Sorting out Silver and Bronze Stars

Q — What’s the difference between a Silver Star and a Bronze Star?

A — Our museum celebrates several Silver and Bronze Star recipients, including Army Sgt. James Orlando “Lon” Fornelli during World War II (right) and Army Pfc. John Puccini during the Korean War (left). Both medals are awarded for actions in connection with combat, but it’s a matter of proximity and degree.

Silver Star

Our nation’s third highest Decoration, the Silver Star Medal is given for gallantry in action. It ranks only behind the Medal of Honor (our highest Decoration) and the Distinguished Service Cross (Army) along with its equivalents, the Navy Cross (Navy and Marine Corps), Air Force Cross and the recently approved Coast Guard Cross. The Silver Star is a true combat Decoration. The recipient’s name is often engraved on the back of the medal. Fornelli earned his Silver Star by going out alone into the jungle and felling 13 enemy snipers who had his platoon hemmed in on Guadalcanal.

The Bronze Star Medal (BSM) is awarded for either heroic or meritorious achievement. The Army and Air Force award acts of heroism in combat with a “V” device denoting valor, which are worn on the accompanying ribbon. The Navy, Marine Corps and Coast Guard equivalent is the “Combat V” device. BSMs may also contain the name of the recipient engraved on the back of the medal.

In lieu of a higher decoration, BSMs may be awarded for an act of Valor in combat for a specific action on a specific date. Puccini earned his Bronze Star with “V” for valor while fighting off an assault on a crucial hill in Korea, then exposing himself to enemy fire while saving wounded comrades. For more, click here.

Bronze Star

Bronze Stars are also given for Meritorious Achievement while serving in a combat zone during a specified period of time. For example, the Army retroactively awarded BSMs for Meritorious Achievement to all World War II soldiers who qualified for the Combat Infantryman Badge or the Combat Medic Badge. The Army felt if you served in close combat with the enemy and performed competently enough to rate one of the combat badges, you also rated the BSM.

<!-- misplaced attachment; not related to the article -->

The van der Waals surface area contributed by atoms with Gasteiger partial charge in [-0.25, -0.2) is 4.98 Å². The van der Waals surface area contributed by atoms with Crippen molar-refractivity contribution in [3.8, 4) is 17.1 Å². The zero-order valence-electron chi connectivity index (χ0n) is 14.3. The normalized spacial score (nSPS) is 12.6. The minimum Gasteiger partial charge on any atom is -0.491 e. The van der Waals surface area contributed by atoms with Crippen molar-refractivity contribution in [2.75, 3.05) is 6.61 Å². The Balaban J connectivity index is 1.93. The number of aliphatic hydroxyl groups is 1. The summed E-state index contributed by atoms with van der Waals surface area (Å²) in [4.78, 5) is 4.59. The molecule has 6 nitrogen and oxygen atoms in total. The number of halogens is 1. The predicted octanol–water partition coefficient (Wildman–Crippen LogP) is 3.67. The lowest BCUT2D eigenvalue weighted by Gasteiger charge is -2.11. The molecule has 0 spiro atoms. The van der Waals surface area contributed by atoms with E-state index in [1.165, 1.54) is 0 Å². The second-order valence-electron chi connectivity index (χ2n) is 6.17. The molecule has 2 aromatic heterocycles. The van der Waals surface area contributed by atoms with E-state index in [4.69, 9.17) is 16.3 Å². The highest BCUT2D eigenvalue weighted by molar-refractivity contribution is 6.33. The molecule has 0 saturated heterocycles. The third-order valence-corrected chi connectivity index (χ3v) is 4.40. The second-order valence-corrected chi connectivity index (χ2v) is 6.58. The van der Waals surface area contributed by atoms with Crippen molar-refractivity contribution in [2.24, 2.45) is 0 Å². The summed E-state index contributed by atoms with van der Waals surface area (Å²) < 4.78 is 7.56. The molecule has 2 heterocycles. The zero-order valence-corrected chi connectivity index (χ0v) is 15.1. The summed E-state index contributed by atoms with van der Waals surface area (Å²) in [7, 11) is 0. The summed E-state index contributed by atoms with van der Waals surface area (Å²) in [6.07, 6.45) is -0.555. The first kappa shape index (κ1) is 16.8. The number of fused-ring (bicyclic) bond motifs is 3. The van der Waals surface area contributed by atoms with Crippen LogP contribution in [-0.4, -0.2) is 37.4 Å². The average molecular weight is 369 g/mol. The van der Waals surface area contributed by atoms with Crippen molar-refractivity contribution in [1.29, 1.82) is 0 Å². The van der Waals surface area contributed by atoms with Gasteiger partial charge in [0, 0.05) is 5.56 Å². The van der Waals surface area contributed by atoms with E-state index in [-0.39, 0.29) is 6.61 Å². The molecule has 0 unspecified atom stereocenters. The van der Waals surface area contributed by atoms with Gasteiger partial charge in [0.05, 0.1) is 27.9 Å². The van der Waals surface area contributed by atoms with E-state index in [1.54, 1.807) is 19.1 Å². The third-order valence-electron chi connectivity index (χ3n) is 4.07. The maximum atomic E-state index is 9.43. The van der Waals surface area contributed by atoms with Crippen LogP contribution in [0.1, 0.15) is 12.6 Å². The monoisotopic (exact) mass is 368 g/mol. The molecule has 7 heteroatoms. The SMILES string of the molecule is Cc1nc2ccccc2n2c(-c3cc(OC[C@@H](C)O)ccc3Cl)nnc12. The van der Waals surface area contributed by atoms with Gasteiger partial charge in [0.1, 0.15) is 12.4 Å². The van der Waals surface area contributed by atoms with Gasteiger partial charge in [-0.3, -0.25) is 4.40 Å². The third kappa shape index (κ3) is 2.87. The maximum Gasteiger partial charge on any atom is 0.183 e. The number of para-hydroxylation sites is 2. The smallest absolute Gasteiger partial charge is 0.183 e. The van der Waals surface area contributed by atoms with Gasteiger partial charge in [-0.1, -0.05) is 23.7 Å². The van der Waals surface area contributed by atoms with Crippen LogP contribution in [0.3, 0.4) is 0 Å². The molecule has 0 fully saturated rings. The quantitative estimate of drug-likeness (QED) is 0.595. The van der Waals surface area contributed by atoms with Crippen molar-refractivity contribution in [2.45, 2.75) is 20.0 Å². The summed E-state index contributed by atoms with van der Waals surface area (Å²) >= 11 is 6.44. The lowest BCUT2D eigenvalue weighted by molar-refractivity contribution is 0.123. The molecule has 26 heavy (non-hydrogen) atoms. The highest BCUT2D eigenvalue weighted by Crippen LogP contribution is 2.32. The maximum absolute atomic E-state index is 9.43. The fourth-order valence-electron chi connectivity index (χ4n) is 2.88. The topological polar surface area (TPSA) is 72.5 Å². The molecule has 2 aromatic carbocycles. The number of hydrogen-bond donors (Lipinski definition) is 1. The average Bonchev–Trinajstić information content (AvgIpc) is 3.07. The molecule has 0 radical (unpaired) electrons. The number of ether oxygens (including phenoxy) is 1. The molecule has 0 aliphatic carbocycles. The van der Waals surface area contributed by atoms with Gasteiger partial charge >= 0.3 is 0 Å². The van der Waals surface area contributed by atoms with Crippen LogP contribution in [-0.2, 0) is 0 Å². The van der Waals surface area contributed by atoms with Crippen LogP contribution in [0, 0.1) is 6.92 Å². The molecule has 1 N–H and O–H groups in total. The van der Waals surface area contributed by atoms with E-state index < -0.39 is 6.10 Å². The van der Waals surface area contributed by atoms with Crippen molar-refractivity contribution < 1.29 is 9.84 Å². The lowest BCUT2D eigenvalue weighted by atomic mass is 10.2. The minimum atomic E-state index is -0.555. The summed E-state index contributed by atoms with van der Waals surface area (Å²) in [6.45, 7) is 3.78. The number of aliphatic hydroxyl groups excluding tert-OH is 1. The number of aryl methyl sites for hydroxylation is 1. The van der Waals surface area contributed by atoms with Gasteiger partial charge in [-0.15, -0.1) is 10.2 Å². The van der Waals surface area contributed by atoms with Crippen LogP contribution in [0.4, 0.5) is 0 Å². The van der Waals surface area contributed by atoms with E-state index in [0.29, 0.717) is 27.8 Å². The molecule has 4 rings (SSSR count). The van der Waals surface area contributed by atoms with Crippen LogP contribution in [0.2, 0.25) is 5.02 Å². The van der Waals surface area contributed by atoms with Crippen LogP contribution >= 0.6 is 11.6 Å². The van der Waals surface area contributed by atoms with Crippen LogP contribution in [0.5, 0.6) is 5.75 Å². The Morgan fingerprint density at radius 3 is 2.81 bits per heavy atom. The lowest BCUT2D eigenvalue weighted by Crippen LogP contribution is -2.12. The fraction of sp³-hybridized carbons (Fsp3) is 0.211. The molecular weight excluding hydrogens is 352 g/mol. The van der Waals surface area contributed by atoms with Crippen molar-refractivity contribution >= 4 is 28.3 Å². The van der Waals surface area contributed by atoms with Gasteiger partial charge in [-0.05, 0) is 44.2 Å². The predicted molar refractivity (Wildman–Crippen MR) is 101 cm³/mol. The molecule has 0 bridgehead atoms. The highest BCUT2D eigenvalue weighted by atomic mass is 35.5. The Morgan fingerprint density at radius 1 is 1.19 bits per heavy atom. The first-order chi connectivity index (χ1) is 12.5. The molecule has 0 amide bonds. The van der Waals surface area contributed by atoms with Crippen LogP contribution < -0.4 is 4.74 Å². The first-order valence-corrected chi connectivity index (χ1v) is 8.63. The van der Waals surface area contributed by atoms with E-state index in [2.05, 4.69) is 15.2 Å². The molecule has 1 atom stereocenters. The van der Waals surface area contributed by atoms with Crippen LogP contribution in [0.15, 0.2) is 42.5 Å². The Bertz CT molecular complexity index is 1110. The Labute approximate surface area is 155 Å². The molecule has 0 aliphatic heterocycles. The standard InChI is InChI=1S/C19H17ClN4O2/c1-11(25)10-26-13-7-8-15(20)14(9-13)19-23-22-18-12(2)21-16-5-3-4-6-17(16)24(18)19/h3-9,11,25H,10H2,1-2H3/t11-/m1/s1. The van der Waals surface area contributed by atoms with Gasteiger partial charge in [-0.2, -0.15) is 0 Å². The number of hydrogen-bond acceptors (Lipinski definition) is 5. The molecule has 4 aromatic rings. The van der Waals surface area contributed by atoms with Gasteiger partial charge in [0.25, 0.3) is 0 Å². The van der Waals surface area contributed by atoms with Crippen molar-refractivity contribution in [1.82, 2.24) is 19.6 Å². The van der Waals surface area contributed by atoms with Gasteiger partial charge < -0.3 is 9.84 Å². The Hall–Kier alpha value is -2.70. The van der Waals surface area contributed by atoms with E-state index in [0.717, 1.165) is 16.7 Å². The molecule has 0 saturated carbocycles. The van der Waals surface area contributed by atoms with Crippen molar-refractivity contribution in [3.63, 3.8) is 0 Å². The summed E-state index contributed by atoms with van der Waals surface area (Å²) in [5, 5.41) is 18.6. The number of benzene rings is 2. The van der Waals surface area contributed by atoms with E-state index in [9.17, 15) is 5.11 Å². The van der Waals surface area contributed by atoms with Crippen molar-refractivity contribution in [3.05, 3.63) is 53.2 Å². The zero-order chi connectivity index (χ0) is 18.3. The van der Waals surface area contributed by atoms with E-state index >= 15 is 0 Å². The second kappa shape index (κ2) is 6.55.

It should be noted that individual unit commanders have great discretion in determining who gets what Decorations. Puccini’s act of heroism could easily have been viewed as worthy of a Silver Star by a different commanding officer.

Also, the United States Military was officially segregated until July 1948 and the attitudes of the day often prevailed. In that context, racism, antisemitism and outright “politics” often played a role in determining the receipt of Decorations, regardless of action performed by the individual. In 2014, 24 Medals of Honor were presented to Black, Hispanic and Jewish Veterans, who were denied our nation’s highest Decoration because of racism. The awards were for actions in World War II, Korea and Vietnam. Only three of the Veterans were alive to be on hand for the presentation.

A classic case of “politics” is Lt. Dick Winters, made famous by the HBO Series “Band of Brothers.” He successfully led an incredibly heroic assault on a German Artillery position and was recommend by his commanding officer for The Medal of Honor. That recommendation was denied. At that time, the Medal of Honor was being awarded on a quota system and Winters’ unit, the 101st Airborne Division, had already met their quota.



Did you like this? Share it!

Steve Corbo

A founding member and corporate secretary of the Italian American Veterans Museum, Steve Corbo is the museum’s curator and a military consultant for Fra Noi. He has served for 25 years as president of S.A. Corbo & Associates Inc., providing professional liability insurance to health care providers. The son and nephew of World War II veterans and a passionate military historian for over 50 years, he has written and published articles on a variety of topics, including military history, and serves as the military consultant for Fra Noi, the Chicago-area Italian-American magazine.

0 comments on “Sorting out Silver and Bronze Stars

Comments are closed.

If you haven’t already done so,
please join our email list.